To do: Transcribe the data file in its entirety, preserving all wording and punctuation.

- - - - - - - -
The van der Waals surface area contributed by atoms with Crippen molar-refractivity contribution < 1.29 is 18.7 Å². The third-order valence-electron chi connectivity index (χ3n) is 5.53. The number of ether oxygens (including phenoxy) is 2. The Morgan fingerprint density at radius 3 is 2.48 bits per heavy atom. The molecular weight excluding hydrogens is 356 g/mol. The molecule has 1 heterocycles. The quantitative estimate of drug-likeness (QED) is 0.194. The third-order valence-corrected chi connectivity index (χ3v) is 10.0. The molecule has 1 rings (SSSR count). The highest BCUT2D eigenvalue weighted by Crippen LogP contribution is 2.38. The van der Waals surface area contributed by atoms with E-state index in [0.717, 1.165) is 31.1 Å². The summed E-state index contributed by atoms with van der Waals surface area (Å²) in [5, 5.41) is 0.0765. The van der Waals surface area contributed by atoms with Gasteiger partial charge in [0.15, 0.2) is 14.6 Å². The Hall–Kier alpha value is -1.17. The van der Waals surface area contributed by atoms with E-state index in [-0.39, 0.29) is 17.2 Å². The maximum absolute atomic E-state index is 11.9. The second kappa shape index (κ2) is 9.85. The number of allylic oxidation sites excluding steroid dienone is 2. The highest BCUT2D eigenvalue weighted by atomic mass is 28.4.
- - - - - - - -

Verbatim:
The van der Waals surface area contributed by atoms with Crippen molar-refractivity contribution < 1.29 is 18.7 Å². The third-order valence-electron chi connectivity index (χ3n) is 5.53. The number of ether oxygens (including phenoxy) is 2. The Morgan fingerprint density at radius 3 is 2.48 bits per heavy atom. The molecular weight excluding hydrogens is 356 g/mol. The molecule has 1 heterocycles. The quantitative estimate of drug-likeness (QED) is 0.194. The third-order valence-corrected chi connectivity index (χ3v) is 10.0. The molecule has 1 rings (SSSR count). The highest BCUT2D eigenvalue weighted by Crippen LogP contribution is 2.38. The van der Waals surface area contributed by atoms with E-state index in [0.717, 1.165) is 31.1 Å². The summed E-state index contributed by atoms with van der Waals surface area (Å²) in [5, 5.41) is 0.0765. The van der Waals surface area contributed by atoms with Gasteiger partial charge in [0.15, 0.2) is 14.6 Å². The Hall–Kier alpha value is -1.17. The van der Waals surface area contributed by atoms with E-state index in [-0.39, 0.29) is 17.2 Å². The maximum absolute atomic E-state index is 11.9. The second kappa shape index (κ2) is 9.85. The number of allylic oxidation sites excluding steroid dienone is 2. The highest BCUT2D eigenvalue weighted by atomic mass is 28.4.